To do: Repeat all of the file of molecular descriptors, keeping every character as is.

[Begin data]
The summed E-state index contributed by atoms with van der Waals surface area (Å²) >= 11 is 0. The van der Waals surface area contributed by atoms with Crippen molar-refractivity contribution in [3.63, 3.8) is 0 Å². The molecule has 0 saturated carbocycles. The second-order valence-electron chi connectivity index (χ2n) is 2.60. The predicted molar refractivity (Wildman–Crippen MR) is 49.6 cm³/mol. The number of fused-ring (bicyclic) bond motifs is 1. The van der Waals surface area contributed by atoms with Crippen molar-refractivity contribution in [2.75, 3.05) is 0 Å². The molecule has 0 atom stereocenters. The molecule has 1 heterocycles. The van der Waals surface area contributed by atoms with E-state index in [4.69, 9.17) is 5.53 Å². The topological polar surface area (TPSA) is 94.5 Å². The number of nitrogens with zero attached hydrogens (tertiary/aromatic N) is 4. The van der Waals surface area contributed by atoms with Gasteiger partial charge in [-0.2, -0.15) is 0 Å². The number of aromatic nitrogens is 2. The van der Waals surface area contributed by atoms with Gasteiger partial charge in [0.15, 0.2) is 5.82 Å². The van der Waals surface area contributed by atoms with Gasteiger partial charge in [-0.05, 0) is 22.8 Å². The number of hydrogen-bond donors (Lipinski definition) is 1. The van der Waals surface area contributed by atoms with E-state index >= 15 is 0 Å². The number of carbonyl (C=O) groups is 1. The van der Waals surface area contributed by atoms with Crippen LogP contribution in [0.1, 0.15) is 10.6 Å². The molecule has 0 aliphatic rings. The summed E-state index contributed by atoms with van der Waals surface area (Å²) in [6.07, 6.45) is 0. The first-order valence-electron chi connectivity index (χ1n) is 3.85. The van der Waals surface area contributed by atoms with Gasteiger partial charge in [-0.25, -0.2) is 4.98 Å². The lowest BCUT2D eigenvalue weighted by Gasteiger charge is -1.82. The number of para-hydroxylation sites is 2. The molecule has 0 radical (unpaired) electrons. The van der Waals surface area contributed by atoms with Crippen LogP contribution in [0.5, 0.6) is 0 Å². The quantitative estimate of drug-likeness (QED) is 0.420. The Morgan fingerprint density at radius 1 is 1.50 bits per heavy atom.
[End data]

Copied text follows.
The summed E-state index contributed by atoms with van der Waals surface area (Å²) >= 11 is 0. The van der Waals surface area contributed by atoms with Crippen molar-refractivity contribution in [3.63, 3.8) is 0 Å². The molecule has 0 saturated carbocycles. The second-order valence-electron chi connectivity index (χ2n) is 2.60. The predicted molar refractivity (Wildman–Crippen MR) is 49.6 cm³/mol. The number of fused-ring (bicyclic) bond motifs is 1. The van der Waals surface area contributed by atoms with Crippen molar-refractivity contribution in [2.75, 3.05) is 0 Å². The molecule has 0 atom stereocenters. The molecule has 1 heterocycles. The van der Waals surface area contributed by atoms with E-state index in [4.69, 9.17) is 5.53 Å². The topological polar surface area (TPSA) is 94.5 Å². The number of nitrogens with zero attached hydrogens (tertiary/aromatic N) is 4. The van der Waals surface area contributed by atoms with Gasteiger partial charge in [-0.2, -0.15) is 0 Å². The number of aromatic nitrogens is 2. The van der Waals surface area contributed by atoms with Gasteiger partial charge in [0.15, 0.2) is 5.82 Å². The van der Waals surface area contributed by atoms with Gasteiger partial charge in [-0.05, 0) is 22.8 Å². The number of hydrogen-bond donors (Lipinski definition) is 1. The van der Waals surface area contributed by atoms with E-state index >= 15 is 0 Å². The number of carbonyl (C=O) groups is 1. The van der Waals surface area contributed by atoms with Crippen LogP contribution in [0.1, 0.15) is 10.6 Å². The molecule has 0 aliphatic rings. The summed E-state index contributed by atoms with van der Waals surface area (Å²) in [6.07, 6.45) is 0. The first-order valence-electron chi connectivity index (χ1n) is 3.85. The van der Waals surface area contributed by atoms with Gasteiger partial charge in [-0.25, -0.2) is 4.98 Å². The lowest BCUT2D eigenvalue weighted by Gasteiger charge is -1.82. The number of para-hydroxylation sites is 2. The molecule has 0 radical (unpaired) electrons. The van der Waals surface area contributed by atoms with Crippen LogP contribution in [0.5, 0.6) is 0 Å². The quantitative estimate of drug-likeness (QED) is 0.420. The Morgan fingerprint density at radius 1 is 1.50 bits per heavy atom.